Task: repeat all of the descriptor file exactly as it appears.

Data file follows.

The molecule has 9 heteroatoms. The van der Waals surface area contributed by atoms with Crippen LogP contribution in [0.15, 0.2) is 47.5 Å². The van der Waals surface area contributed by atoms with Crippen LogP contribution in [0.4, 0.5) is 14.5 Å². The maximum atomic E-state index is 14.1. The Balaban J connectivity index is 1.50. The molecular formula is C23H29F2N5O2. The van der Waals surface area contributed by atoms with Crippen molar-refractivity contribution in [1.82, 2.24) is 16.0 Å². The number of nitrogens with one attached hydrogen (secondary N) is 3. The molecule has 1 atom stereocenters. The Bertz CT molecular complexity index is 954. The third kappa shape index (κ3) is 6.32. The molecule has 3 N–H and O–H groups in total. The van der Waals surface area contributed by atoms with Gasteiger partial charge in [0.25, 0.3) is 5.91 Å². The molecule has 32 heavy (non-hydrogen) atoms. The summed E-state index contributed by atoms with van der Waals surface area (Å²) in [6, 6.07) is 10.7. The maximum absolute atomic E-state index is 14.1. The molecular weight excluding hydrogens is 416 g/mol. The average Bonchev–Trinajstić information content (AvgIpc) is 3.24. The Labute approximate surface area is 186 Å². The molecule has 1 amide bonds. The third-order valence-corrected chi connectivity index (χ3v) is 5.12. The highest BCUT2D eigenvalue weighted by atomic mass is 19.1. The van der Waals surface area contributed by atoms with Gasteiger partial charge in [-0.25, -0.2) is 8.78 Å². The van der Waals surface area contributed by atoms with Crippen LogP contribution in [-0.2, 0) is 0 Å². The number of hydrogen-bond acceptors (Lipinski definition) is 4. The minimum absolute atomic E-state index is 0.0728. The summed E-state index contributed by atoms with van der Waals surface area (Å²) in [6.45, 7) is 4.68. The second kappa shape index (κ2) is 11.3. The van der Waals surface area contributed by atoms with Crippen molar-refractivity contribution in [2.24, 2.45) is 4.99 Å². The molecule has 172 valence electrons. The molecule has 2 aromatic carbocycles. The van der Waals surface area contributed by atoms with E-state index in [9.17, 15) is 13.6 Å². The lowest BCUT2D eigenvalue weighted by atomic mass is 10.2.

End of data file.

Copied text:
The molecule has 9 heteroatoms. The van der Waals surface area contributed by atoms with Crippen LogP contribution in [0.15, 0.2) is 47.5 Å². The van der Waals surface area contributed by atoms with Crippen LogP contribution in [0.4, 0.5) is 14.5 Å². The maximum atomic E-state index is 14.1. The Balaban J connectivity index is 1.50. The molecular formula is C23H29F2N5O2. The van der Waals surface area contributed by atoms with Crippen molar-refractivity contribution in [1.82, 2.24) is 16.0 Å². The number of nitrogens with one attached hydrogen (secondary N) is 3. The molecule has 1 atom stereocenters. The Bertz CT molecular complexity index is 954. The third kappa shape index (κ3) is 6.32. The molecule has 3 N–H and O–H groups in total. The van der Waals surface area contributed by atoms with Gasteiger partial charge in [0.25, 0.3) is 5.91 Å². The molecule has 32 heavy (non-hydrogen) atoms. The summed E-state index contributed by atoms with van der Waals surface area (Å²) in [6, 6.07) is 10.7. The maximum absolute atomic E-state index is 14.1. The molecular weight excluding hydrogens is 416 g/mol. The average Bonchev–Trinajstić information content (AvgIpc) is 3.24. The Labute approximate surface area is 186 Å². The molecule has 1 amide bonds. The third-order valence-corrected chi connectivity index (χ3v) is 5.12. The highest BCUT2D eigenvalue weighted by atomic mass is 19.1. The van der Waals surface area contributed by atoms with Gasteiger partial charge in [-0.25, -0.2) is 8.78 Å². The van der Waals surface area contributed by atoms with Crippen LogP contribution in [-0.2, 0) is 0 Å². The number of hydrogen-bond acceptors (Lipinski definition) is 4. The minimum absolute atomic E-state index is 0.0728. The summed E-state index contributed by atoms with van der Waals surface area (Å²) in [6.45, 7) is 4.68. The second kappa shape index (κ2) is 11.3. The van der Waals surface area contributed by atoms with Crippen molar-refractivity contribution in [2.24, 2.45) is 4.99 Å². The molecule has 172 valence electrons. The molecule has 2 aromatic carbocycles. The van der Waals surface area contributed by atoms with E-state index in [9.17, 15) is 13.6 Å². The lowest BCUT2D eigenvalue weighted by atomic mass is 10.2.